Does the Impossible Burger live up to the hype?

Plant-based proteins are the dish of the day but the big question is whether they can win over meat-lovers. Niamh Michail reports from Las Vegas.

Each year, research and development scientists and food formulators from the world’s biggest ingredient companies come together at the Institute of Food Technologists (IFT) show. In Las Vegas this year the hot topic was without a doubt plant-based protein.

The anticipation among these companies, which supply makers of fast-moving consumer goods with the ingredients to create new products, was palpable. But – as with every other food trend – the million-dollar question remains: is it a passing fad or a long-term change in people’s eating habits?

There are two dimensions to consider. First: what is driving consumers to swap meat for plant protein at least a few times a week? According to Steve Walton, the president of food consultancy HealthFocus International, the root cause can be found in macro trends – and that means durable shifts in dietary habits. Significant portions of the population want to eat less meat and more fruit and vegetables for their personal health and for the health of the planet, says Walton, not just a few committed vegetarians.

The livestock industry emits far more carbon than plant protein production, and appealing to this environmental consciousness is a big part of Impossible Foods’ marketing. “Compared to cows, the Impossible Burger uses 95% less land, 74% less water, and creates 87% less greenhouse gas emissions,” the company says. So that’s two boxes ticked by plant-based proteins, and with animal welfare that’s the hat-trick.

But let’s consider the second element: can the food industry actually produce plant-based alternatives good enough to merit a place on a meat-lover’s plate?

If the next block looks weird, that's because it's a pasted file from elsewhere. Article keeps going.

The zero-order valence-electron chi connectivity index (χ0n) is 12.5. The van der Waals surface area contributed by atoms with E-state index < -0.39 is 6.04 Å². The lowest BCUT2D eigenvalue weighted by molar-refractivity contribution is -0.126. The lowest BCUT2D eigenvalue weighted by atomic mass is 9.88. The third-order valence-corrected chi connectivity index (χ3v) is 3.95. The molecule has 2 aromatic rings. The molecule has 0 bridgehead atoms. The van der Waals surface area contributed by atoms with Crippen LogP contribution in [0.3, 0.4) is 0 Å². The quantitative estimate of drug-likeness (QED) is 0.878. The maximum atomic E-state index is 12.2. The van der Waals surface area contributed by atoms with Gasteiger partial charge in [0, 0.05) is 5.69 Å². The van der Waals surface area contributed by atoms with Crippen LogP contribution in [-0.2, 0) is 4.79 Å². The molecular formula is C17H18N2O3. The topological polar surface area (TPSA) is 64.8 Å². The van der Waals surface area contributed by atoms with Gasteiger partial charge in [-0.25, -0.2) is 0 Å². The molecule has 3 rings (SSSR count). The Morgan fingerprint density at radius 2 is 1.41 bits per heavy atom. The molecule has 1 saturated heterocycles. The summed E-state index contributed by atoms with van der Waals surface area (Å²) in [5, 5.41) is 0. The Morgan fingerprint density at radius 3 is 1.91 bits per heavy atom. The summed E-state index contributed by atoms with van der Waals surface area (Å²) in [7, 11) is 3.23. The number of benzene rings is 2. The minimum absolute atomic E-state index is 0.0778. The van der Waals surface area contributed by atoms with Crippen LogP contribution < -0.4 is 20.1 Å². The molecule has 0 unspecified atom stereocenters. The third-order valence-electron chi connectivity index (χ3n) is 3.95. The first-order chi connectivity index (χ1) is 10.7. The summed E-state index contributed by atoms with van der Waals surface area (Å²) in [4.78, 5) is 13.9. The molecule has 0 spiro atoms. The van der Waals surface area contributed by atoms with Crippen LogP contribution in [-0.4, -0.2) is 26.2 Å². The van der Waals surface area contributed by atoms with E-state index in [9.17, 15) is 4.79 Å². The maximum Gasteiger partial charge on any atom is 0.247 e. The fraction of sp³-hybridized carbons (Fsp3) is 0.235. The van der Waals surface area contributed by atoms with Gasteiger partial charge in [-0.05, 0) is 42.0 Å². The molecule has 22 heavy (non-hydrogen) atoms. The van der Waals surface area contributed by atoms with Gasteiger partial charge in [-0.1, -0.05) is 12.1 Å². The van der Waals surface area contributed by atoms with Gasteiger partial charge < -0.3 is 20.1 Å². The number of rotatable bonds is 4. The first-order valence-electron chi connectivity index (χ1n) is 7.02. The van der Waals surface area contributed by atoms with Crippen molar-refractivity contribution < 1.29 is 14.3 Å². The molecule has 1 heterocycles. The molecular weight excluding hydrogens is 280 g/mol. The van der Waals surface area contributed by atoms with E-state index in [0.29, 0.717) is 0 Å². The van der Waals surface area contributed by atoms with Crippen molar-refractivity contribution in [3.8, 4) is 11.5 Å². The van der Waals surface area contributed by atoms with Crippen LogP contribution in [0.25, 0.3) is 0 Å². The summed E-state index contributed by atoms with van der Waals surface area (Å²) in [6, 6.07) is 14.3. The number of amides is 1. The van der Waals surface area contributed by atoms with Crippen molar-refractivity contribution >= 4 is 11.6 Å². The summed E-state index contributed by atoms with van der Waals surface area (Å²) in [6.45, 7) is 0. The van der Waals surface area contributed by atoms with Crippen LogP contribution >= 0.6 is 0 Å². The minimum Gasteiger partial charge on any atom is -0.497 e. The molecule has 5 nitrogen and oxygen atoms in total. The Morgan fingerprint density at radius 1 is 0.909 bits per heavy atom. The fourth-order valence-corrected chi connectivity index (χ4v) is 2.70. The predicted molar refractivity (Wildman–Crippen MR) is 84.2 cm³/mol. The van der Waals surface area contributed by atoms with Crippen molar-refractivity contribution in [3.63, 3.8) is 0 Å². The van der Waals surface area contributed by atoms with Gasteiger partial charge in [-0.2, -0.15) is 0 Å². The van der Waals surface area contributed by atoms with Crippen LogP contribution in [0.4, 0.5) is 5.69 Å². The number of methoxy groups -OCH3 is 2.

Last month, I joined five meat-eating friends at a restaurant that was serving several Impossible Foods dishes. We could choose from a trio of mini burgers, a Japanese-style spicy meatball soup and Thai lettuce cups. No one was vegetarian but everyone ordered an Impossible dish. That in itself bodes well for the plant-based movement – it is genuinely appealing to non-vegetarians.

“We’re making plant-based meat and dairy products first and foremost for meat lovers,” is the mantra from Impossible Foods. And the Impossible Burger apparently “tastes nothing like a veggie burger”.

So did it live up to the hype? The verdict on the texture was both unanimous and positive. It was meaty and had that “bounce” that meat-free protein can struggle to replicate. We were disappointed by the fact that it didn’t “bleed” – but put that down to an overzealous chef. The meat-lovers said the flavour “wasn’t quite there if you compare to a real steak burger”. Still, with better seasoning it would definitely pass the taste test.

Nevertheless, it’s still early days for plant-based proteins, and the food industry is doing its best to ensure the products live up to the hype. They are even attracting investment from outside traditional food industry channels.

Bill Gates has backed Beyond Meat, while billionaire Li Ka-shing’s Horizons Ventures fund invested in Modern Meadow’s lab-grown “clean” meat and Perfect Day’s animal-free milk, which uses genetically modified yeasts to “brew” dairy proteins without dairy cows. As Neil Foster, the commercial manager of Ireland-based food tech start-up Nuritas, put it at the Future Proteins summit in London in April: wealthy people see food health and saving the environment as “cool things to use technology for”.

It’s not just cellular agriculture start-ups from tech hubs like Silicon Valley, either. Some meat companies are also taking note and redirecting dollars accordingly: one of Germany’s biggest meat firms, Rügenwalder Mühle, has said it wants at least 30% of the company’s sales to come from its vegetarian range by 2019.

When the gluten-free trend moved from niche to mainstream, and increasing numbers of consumers began to add gluten-free products to their shopping trolley along with conventional bread, the food industry invested to make those free-from products taste as good as the real thing. There was money to be made and it would be bad business not to.

Similarly, if there’s cash in not using cows, pigs or chicken for proteins, there’s no reason why manufacturers won’t move in to take a slice of this (vegetarian) pie. Plant protein already outpaces growth of meat and seafood, according to Lux Research, and from what I saw at IFT the food industry won’t be short of options to pursue.

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